Monday, October 08, 2007

What's Wrong With This Picture? The Afghan Poppy Problem

It was just announced that Canada will be sending another $25 million in food aid to Afghanistan, in addition of course to our ongoing military mission to chase away the Taliban and win the "hearts and minds" of Afghani citizens. In other news, the US government continues to raze crops all over the country in its (failing) efforts destroy the local opiate industry. Poppies are the target of destruction, but of course food crops are also taken out as collateral damage. Just a guess, but it seems unlikely that any of this is helping with the hearts and minds thing.

Although the US White House and State Department are pushing to ramp up "the war on poppies" by spraying the country with herbicides, an increasing number of voices now seem to think that this would be a bad idea - Afghan President Hamid Karzai and even the CIA and Pentagon worry such a move would further destabilize the country. Some, such as the SENLIS council and U of Toronto chemist John Polanyi have even advocated creative solutions, such as legalizing Afghan opiate production to supply the legal market for medicinal painkillers like morphine and codeine. But is demand for medicinal opiates high enough for the global market to absorb a massive influx of Afghani crops while maintaining sustainable pricing? Apparently a staggering 93% of the world's opiates are currently produced in Afghanistan. Presumably, right now all of this is going onto the "black" market. So, by my rough non-economist calculations this would mean about a 10-fold increase in medicinal opiate supply if the Afghan industry were suddenly legalized. Who's going to buy the stuff? Are doctors going to be suddenly prescribing 10-fold more opiate pain-killers?

Anyway I'm no economist, but hopefully some smart person with a calculator is trying to figure out something useful that could be done with Afghanistan's poppies. It seems a strange irony that the same red flowers Canadians wear to remember our fallen veterans are now at the center of a war our troops are currently fighting.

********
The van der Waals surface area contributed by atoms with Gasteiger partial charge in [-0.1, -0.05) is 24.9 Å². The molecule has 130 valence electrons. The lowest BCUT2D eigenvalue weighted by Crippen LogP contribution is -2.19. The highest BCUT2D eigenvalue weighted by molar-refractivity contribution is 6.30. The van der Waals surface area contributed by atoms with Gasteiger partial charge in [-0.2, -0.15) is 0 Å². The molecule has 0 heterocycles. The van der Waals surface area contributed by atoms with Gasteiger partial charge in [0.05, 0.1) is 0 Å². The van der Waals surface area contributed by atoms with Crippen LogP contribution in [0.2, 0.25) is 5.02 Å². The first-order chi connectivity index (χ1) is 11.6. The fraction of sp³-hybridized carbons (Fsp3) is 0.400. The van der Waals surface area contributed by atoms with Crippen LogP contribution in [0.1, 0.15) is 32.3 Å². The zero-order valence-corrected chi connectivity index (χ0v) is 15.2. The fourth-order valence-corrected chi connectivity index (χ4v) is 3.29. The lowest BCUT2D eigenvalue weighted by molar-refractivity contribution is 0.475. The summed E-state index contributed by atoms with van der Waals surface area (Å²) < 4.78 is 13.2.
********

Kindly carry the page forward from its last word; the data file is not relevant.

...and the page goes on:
Anonymous Coward said...

According to Reuters, "The United Nations Office on Drugs and Crime (UNODC) has also rejected the Senlis Council proposal, saying it risked creating confusion among farmers and raising false expectations. Senlis has estimated the worldwide shortage of morphine and codeine at about 10,000 tonnes of opium equivalent a year, while Afghanistan produces roughly 4,000 tonnes of opium a year. However, the UNODC, while conceding there is a shortage of narcotics for medical purposes, says lawful production of opiates worldwide had considerably exceeded global consumption in the past years and could be increased should demand increase."

Anonymous said...

My understanding, based on a lengthy CBC story, was that the variety of poppies useful for medicinal purposes (pain management) cannot be adapted to the growing conditions in Afganistan. Beneficial medicines cannot be produced from the Afghan crops. If this CBC story was correct it is a misconception that the Afghan poppies have any value as a "legal" commodity.

Bayman said...

Interesting. Who to believe? And what exactly does shortage mean anyway? At least here in Canada, I've never heard of anyone having to wait on a back-ordered painkiller prescription, surgeries being put on hold for lack of tylenol 3 or morphine, or physicians themselves rationing prescriptions.

I'm sure availability is different in less affluent countries, but is this disparity actually caused by insufficient global supply? Agricultural produce seems to be currently produced to surplus, yet a lot of people still starve. Do production levels have anything at all to do with economics anymore in a globalized world driven by mass-production?

Bayman said...

Interesting point if it's true that Afghan poppies that are useless for medicine. It sounds fishy to say that materials for medicinal opiates can't be grown in a place that already grows 93% of the total world production under third world conditions. But what do I know?

Does anyone have any more facts on the biology of painkiller production? Is a different natural compound used to make heroine versus morphine or codeine? Is a different type of poppy needed to produce some-sort of specific medicinal precursor compound? Can this poppy only be grown in not-Afghanistan?

Bayman said...

Excellent current NYT article discusses global consumption of opiate painkillers:

"Six countries — the United States, Canada, France, Germany, Britain and Australia — consume 79 percent of the world’s morphine, according to a 2005 estimate. The poor and middle-income countries where 80 percent of the world’s people live consumed only about 6 percent."

"Nor is it expensive, even by the standards of developing nations. One hospice in Uganda, for example, mixes its own liquid morphine so cheaply that a three-week supply costs less than a loaf of bread."

"Doctors in developing countries, he explained, often have beliefs about narcotics that prevailed in Western medical schools decades ago — that they are inevitably addictive, carry high risks of killing patients and must be used sparingly, even if patients suffer."

The article also has some interesting discussion on prevalence of cancer in developing nations.

Bayman said...

Link to the above-cited NYT article (awesome) since it didn't show up as visible:

Bayman said...

Above-cited NYT article.